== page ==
Slowly but surely, we are seeing shifts in the mortgage market back towards what some might describe as a pre-COVID-19 normality but is in fact a slow journey to that new environment which will continue to evolve with every passing week.
Proof of that change comes with the shifts we are seeing around adviser criteria searches fuelled by client needs and circumstances, which for some might be very different to what they were just a few short months ago.
In that respect, it’s perhaps not surprising to see brokers and customers getting to grips with frequent lender changes around maximum LTVs or to determine how they are now treating furloughed workers and how this impacts on their affordability assessments.
Knowledge Bank’s recent criteria tracker for May had these two searches featuring prominently throughout the month, while understandably as the market has opened up and physical valuations are now taking place again, there has been a drop in search for ‘internal/AVM/desktop valuations’.
With that welcome return to physical valuations, led by our sister company SDL Surveying some weeks back, we’ve started to see lender confidence rising which has manifested itself into higher LTV products coming back to market, albeit with some new (and natural) plateaus being reached. At the time of writing, one lender has today pulled its 85% products and another has returned.
It won’t surprise anyone to learn that lenders continue to stay away from the 95% LTV residential space for the time being, and likewise when it comes to buy-to-let, the maximum is generally topping out at 75% LTV for many.
Again, some in the sector might bemoan such a cautious and steady return to pre-COVID lending criteria, but there can be no ‘quick fix’ for lenders here in terms of pushing back into higher LTV spaces. Especially, when there is still much to learn about how COVID-19 and the lockdown are going to impact on prices/valuations, and indeed what sort of demand will be forthcoming as lockdown continues to ease. Not to mention lenders’ operational capability and the need to carefully control new business processing volumes.
I think we should also be conscious – and this is perhaps something advisers will want to raise with clients – around interpretations of values and, by that, I mean how they might be looking at their properties from a pre-COVID-19 perspective.
There have been some initial indices published which suggest some localised house price reductions, yet estate agents tell us loud and clear that asking prices are holding up and that buyers are paying what sellers expect.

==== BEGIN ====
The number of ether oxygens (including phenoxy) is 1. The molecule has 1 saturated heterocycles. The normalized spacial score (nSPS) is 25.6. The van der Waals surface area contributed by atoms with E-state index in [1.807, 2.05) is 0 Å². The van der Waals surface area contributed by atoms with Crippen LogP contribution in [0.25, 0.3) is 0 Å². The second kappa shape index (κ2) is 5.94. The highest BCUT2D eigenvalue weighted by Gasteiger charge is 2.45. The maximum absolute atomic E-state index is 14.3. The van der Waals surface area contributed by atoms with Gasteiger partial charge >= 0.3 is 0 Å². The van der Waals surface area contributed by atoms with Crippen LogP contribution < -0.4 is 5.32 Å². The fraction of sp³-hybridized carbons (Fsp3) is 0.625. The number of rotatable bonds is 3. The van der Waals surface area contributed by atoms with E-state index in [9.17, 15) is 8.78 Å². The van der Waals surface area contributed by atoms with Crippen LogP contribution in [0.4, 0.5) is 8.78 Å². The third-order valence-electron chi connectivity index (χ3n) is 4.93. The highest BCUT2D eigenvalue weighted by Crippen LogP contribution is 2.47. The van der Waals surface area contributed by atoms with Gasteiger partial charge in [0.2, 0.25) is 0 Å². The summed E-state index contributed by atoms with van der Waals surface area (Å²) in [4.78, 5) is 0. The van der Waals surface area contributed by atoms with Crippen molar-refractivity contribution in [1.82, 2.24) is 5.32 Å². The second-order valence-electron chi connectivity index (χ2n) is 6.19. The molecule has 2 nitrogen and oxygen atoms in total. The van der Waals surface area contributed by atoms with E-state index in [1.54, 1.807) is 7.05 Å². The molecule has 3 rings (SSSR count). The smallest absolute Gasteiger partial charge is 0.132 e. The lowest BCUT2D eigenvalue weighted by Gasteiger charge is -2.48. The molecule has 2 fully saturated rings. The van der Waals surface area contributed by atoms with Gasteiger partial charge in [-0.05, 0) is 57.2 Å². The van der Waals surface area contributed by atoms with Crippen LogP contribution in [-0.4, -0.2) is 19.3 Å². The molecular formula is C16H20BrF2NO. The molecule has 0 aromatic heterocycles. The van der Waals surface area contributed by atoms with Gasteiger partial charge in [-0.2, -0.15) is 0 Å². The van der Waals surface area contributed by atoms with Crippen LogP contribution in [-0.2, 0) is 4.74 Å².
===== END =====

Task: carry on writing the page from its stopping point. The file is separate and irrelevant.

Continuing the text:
There are a number of further positive signs that this is a market which is in ‘recovery mode’. According to LMS, remortgage instruction volumes were up 8.1% from April to May, and its completion volumes grew by 15.5% over the same timeframe, to a point which it said was ‘approaching pre-COVID levels’. UK Finance has also been quick to suggest that demand for fixed-rate mortgages is likely to grow in the coming months.
Across all of this, and taking it into account, the advisory community is likely to see a growing number of product options for clients. Not a day goes by without a lender returning to market in a certain product area, or altering its LTV level, in order to broaden its offering and to fulfil demand and balance operational capability: it’s where a broker comes into his own, for the consumer.
As we’ve said many times this is not a credit crisis for lenders but an operational one, resulting from a health crisis. Even with the Government’s announcement of a further extension for mortgage payment holidays, the anticipation has to be that lenders will find a way to cope with new business demand and stay committed to their 2020 lending ambitions.
For advisers, it’s fundamental that client needs will still need to be serviced, and after a period of lockdown it’s also likely that the pent-up demand will start to be seen in terms of increased enquiries. At Stonebridge we have been encouraging and supporting our ARs to maximise the opportunity – such that many of our member firms have been recruiting new advisers despite lockdown.
I just don’t anticipate a ‘Summer lull’ – and this is a vitally important period for all mortgage market stakeholders. Perhaps the most important one we’ve seen for over a decade – we need to do all we can to find the business and complete it and to respond swiftly to new levels of consumer demand.